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    • "The techniques used to collect saliva varied among the reviewed studies , although the majority (eight) of the 13 studies used Salivettes (Campisi et al., 2012; Dugue et al., 1996; Filaire et al., 2010; Ilardo et al., 2001; Mastrolonardo et al., 2007; Minetto et al., 2005; Usui et al., 2012; Zefferino et al., 2006). Four studies used the passive drool method only (Groer et al., 2010; Izawa et al., 2013; Lester et al., 2010; Mahmood and Ibrahim, 2013), and one study used both Salivette and passive drool methods to collect saliva (Minetto et al., 2007). In comparison to passive drool, levels of salivary testosterone, DHEA, progesterone, and estradiol were found to be higher when collected using Salivettes, whereas salivary IgA levels were lower (Shirtcliff et al., 2001). "
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    ABSTRACT: There is burgeoning interest in the ability to detect inflammatory markers in response to stress within naturally occurring social contexts and/or across multiple time points per day within individuals. Salivary collection is a less invasive process than current methods of blood collection and enables intensive naturalistic methodologies, such as those involving extensive repeated measures per day over time. Yet the reliability and validity of saliva-based to blood-based inflammatory biomarkers in response to stress remains unclear. We review and synthesize the published studies that have examined salivary markers of inflammation following exposure to an acute laboratory stressor. Results from each study are reviewed by analyte (IL-1β, TNF-α, IL-6, IL-2, IL-4, IL-10, IL-12, CRP) and stress type (social-cognitive and exercise-physical), after which methodological issues and limitations are addressed. Although the literature is limited, several inflammatory markers (including IL-1β, TNF-α, and IL-6) have been reliably determined from saliva and have increased significantly in response to stress across multiple studies, with effect sizes ranging from very small to very large. Although CRP from saliva has been associated with CRP in circulating blood more consistently than other biomarkers have been associated with their counterparts in blood, evidence demonstrating it reliably responds to acute stress is absent. Although the current literature is presently too limited to allow broad assertion that inflammatory biomarkers determined from saliva are valuable for examining acute stress responses, this review suggests that specific targets may be valid and highlights specific areas of need for future research.
    Full-text · Article · Sep 2014 · Brain Behavior and Immunity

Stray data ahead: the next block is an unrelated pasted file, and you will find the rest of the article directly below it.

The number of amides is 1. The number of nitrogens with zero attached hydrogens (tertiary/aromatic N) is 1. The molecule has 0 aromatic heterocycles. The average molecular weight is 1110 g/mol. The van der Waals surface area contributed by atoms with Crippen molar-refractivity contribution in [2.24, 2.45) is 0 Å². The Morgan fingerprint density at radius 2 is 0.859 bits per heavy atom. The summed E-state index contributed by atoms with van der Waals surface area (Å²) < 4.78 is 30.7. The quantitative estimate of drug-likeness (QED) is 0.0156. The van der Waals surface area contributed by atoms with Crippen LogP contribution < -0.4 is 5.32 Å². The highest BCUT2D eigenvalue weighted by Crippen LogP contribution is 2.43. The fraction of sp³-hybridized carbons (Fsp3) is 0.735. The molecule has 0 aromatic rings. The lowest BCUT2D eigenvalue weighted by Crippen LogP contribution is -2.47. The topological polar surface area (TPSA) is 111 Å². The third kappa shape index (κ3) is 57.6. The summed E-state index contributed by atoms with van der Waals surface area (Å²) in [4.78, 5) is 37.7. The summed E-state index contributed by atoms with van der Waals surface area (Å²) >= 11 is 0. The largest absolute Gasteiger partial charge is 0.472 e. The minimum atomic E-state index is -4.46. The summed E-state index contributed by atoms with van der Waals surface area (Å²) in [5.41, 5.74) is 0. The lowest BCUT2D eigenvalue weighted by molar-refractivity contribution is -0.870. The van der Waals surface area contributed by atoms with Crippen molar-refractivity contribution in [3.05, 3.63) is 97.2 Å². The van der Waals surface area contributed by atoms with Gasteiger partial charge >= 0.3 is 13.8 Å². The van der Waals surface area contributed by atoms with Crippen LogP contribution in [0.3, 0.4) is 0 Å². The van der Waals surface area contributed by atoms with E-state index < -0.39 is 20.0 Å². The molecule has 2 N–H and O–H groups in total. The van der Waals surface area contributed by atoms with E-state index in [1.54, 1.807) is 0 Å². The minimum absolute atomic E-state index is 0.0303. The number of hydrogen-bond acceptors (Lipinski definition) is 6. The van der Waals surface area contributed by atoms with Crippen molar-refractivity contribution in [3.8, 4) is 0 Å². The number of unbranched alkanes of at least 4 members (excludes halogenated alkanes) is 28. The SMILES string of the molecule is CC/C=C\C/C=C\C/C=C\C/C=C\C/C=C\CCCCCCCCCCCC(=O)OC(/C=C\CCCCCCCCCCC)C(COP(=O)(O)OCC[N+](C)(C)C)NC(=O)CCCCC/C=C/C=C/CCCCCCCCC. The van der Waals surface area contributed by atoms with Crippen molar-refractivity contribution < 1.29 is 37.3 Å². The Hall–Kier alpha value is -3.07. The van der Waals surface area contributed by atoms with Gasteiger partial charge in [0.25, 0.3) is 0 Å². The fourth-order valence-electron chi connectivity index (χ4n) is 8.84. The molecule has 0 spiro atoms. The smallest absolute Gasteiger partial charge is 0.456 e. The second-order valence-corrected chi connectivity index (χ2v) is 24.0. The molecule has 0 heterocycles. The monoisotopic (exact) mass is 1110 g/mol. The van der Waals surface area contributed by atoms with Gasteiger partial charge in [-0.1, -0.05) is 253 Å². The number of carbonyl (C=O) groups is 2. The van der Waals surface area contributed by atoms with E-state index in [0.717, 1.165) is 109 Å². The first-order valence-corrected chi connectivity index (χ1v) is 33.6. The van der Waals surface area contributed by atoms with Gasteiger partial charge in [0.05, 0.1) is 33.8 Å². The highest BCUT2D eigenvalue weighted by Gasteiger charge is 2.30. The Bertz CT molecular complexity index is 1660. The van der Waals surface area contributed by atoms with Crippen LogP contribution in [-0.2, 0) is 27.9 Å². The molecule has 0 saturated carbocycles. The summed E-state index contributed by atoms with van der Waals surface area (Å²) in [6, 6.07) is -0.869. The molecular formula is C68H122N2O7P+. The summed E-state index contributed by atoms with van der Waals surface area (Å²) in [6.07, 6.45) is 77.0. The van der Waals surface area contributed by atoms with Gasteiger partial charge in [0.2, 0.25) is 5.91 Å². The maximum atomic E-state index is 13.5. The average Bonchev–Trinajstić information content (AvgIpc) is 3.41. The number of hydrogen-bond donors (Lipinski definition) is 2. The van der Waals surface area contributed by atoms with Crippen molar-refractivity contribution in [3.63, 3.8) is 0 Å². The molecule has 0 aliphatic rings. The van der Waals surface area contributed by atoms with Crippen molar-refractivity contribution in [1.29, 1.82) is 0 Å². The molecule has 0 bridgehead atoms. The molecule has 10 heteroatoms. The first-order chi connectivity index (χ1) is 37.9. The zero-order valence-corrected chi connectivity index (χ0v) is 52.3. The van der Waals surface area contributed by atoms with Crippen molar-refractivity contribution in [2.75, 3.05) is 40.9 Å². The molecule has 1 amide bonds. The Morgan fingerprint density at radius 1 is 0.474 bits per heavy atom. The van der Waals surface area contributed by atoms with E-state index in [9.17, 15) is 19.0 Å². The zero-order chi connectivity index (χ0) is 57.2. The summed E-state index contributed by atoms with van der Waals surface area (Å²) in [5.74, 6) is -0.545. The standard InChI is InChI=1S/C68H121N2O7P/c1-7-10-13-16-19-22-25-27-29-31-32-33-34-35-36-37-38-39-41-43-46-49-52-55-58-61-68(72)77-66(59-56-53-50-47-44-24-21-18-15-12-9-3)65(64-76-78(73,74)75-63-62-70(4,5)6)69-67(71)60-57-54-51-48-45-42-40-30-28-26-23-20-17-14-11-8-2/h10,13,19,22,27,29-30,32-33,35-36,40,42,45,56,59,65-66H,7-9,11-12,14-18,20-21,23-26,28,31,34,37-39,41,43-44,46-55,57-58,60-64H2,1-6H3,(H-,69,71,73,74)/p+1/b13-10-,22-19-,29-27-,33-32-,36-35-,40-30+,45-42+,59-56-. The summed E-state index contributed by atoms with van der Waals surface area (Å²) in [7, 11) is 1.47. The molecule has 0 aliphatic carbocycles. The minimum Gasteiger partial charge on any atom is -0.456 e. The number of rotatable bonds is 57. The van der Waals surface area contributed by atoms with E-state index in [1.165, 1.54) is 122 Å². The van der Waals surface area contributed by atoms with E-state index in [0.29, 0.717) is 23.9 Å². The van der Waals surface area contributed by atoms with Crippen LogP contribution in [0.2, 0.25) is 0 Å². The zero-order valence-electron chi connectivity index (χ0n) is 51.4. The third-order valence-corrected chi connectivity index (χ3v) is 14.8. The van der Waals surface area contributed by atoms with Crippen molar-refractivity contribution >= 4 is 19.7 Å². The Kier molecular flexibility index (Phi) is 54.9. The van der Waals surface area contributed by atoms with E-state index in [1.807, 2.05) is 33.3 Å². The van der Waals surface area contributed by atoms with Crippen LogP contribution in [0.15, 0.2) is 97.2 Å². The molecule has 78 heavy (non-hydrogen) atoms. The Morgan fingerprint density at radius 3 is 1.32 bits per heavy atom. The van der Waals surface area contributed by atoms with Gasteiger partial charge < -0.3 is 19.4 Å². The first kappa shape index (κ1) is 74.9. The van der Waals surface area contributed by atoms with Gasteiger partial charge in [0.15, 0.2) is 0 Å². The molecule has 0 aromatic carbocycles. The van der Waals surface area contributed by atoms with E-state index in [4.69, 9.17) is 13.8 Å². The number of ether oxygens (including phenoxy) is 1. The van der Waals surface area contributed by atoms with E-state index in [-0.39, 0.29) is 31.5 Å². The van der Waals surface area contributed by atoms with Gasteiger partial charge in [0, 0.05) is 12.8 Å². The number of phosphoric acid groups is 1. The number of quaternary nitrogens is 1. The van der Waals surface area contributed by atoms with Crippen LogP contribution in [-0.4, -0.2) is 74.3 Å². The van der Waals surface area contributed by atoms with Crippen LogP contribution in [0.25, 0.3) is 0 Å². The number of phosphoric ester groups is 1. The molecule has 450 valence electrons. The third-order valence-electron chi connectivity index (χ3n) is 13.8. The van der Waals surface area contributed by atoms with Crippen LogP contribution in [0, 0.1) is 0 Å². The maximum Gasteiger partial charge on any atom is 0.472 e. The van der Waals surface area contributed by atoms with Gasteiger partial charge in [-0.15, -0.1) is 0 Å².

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    • "In a recent study, Ramey et al. (2012) examined the inflammatory cytokine response in law enforcement officers and found that the job demand (physical and psychological) assessed by the Job Content Questionnaire was positively associated with resting IL-1 beta and IL-6. This finding is further supported by Groer et al. (2010) who demonstrated a significant increase in salivary IL-6 in police officers following simulated workplace scenario (6 min of tracking a gunman through a building. It is important to note that ~23% of law enforcement officers who reported metabolic syndrome were physically inactive (Yoo et al., 2009). "
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    ABSTRACT: Psychological stress has been proposed as a major contributor to the progression of cardiovascular disease (CVD). Acute mental stress can activate the sympathetic-adrenal-medullary (SAM) axis, eliciting the release of catecholamines (NE and EPI) resulting in the elevation of heart rate (HR) and blood pressure (BP). Combined stress (psychological and physical) can exacerbate these cardiovascular responses, which may partially contribute to the elevated risk of CVD and increased proportionate mortality risks experienced by some occupations (e.g., firefighting and law enforcement). Studies have supported the benefits of physical activity on physiological and psychological health, including the cardiovascular response to acute stress. Aerobically trained individuals exhibit lower sympathetic nervous system (e.g., HR) reactivity and enhanced cardiovascular efficiency (e.g., lower vascular reactivity and decreased recovery time) in response to physical and/or psychological stress. In addition, resistance training has been demonstrated to attenuate cardiovascular responses and improve mental health. This review will examine stress-induced cardiovascular reactivity and plausible explanations for how exercise training and physical fitness (aerobic and resistance exercise) can attenuate cardiovascular responses to stress. This enhanced functionality may facilitate a reduction in the incidence of stroke and myocardial infarction. Finally, this review will also address the interaction of obesity and physical activity on cardiovascular reactivity and CVD.
    Full-text · Article · Nov 2013 · Frontiers in Physiology